Biomass is a practical, sustainable energy option

Published: Saturday, January 29, 2005 at 6:01 a.m.
Last Modified: Monday, January 31, 2005 at 2:51 p.m.

It is too bad that the heat generated by the Gainesville Regional Utilities controversy can't be converted into electricity!

The rhetoric ranges from a letter claiming that "burning biomass will convert North Florida into a Mesopotamian desert" to an Orwellian piece by GRU advocate Ed Braddy (Speaking Out, Jan. 23), who would have us believe that a 220-megawatt power plant, fueled largely with coal and petroleum coke, is pollution control!

He goes on to dismiss pollution as a cause of disease, casting the blame on poverty instead. In fact, the poor suffer more damaging exposure to pollution on average than the rich.

Then he facetiously dismisses the potential of solar energy because of "our beautiful tree canopy."

I live deep in the woods with a perfectly functional solar hot-water heater.

Braddy doesn't mention that GRU's "burn-to-earn" plant is far larger than will be needed for decades to come, particularly if we factor in even conservative estimates of demand-side management, conservation and alternative energy sources such as biomass and solar.

This proposed massive increase in greenhouse gas emissions is ironic, given our membership in Cities for Climate Protection, a commitment by cities worldwide under which we pledged a 20-percent reduction in GHG emissions by 2010, compared to 1990 levels.

An off-the-shelf biomass power plant has the potential to substantially reduce the size of the new fossil fuel power-generation facility needed to meet the actual energy needs of our community for decades to come.

From a technical and economic perspective, the practicality of biomass is convincingly demonstrated by GRU's own Black and Veatch report of March 2004, which was suppressed until it was obtained by citizen activists in November.

Can biomass be used without causing unacceptable forest ecosystem degradation and deforestation? Yes, if our elected officials establish firm limits on biomass use based on accurate and independent information. Just Google "chip-mill deforestation" to find out what happens when controls are inadequate.

Can forests of the region be harvested in an environmentally sustainable manner? Yes. Wood is essentially a form of solar energy produced by plants through photosynthesis and is therefore renewable.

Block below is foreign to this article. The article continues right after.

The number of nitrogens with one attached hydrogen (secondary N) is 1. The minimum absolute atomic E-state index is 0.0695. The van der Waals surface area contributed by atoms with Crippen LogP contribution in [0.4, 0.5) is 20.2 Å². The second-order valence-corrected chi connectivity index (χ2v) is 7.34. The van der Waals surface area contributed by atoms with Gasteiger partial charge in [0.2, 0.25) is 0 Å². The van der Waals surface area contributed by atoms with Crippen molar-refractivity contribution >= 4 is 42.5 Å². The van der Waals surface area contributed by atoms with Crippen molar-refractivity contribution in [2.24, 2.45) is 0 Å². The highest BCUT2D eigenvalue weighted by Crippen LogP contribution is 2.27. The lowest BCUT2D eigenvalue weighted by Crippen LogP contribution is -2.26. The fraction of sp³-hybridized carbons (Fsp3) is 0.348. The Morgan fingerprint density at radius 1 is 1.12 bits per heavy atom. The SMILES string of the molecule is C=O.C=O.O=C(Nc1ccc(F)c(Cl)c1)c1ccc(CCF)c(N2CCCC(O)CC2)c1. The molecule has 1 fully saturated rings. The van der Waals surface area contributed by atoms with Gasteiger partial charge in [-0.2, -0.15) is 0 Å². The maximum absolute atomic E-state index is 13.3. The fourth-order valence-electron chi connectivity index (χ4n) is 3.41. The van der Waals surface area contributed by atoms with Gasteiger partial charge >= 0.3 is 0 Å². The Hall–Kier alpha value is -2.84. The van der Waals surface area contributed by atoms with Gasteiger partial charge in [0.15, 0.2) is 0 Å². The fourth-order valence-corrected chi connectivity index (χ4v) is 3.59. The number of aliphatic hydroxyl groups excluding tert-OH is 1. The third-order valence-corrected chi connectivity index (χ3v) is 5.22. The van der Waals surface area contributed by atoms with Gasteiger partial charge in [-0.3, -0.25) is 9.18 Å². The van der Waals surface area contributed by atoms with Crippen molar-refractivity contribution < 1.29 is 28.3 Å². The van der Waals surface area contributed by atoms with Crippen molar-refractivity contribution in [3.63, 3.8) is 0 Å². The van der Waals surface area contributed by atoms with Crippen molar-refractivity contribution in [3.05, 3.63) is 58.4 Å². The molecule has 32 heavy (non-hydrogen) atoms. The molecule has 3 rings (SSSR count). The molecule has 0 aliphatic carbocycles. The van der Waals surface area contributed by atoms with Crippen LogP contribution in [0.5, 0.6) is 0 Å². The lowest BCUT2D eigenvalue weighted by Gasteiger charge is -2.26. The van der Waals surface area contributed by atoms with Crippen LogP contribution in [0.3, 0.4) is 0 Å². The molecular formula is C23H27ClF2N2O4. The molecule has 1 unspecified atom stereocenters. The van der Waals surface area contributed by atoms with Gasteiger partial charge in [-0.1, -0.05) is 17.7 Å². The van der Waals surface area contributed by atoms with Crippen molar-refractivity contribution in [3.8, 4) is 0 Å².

Trees planted on land previously in pasture, corn or tobacco are just another crop, but one requiring far less cultivation and labor, and far fewer agricultural chemicals.

Therefore, erosion and runoff of chemicals from plantations will be less than from cropland.

Harvest as biomass fuel (or pulpwood) may occur in two cuts: a thinning and a final cut after about 25 years, followed by replanting.

The timber industry's common practice of windrowing and burning slash (tree limbs and sometimes roots) should be avoided because of the loss of nutrients that are concentrated in the leaves and small branches. Slash should be spread out to rot and enrich the soil.

In addition to plantation biomass, large numbers of trees are cut due to urban expansion, trees that fall during storms are picked up and either burned or dumped in landfills, and branches are periodically trimmed from trees along electrical transmission lines.

The situation with natural forests is more complex. Management of a natural forest has the dual objectives of producing wood and other products while also maintaining the integrity of the forest ecosystem.

This requires a variety of management decisions and actions, such as cutting no more than the annual growth increment of the trees, carefully using machinery to keep from destroying ground cover and protecting endangered species.

Fortunately, safeguards are available that can be required by the wood purchaser to assure the public that management is sustainable.

The Forest Stewardship Council ( has developed a set of regional standards specifically for forests of the southeastern United States.

If followed, these standards will ascertain that forest management is ecologically, socially and economically sustainable.

The standards apply to both natural and planted forests.

A GRU requirement that forest biomass fuel be from FSC-certified properties would assure the public that environmental concerns are effectively met.

Joshua C. Dickinson III is executive director of the Forest Management Trust. He lives in Gainesville.

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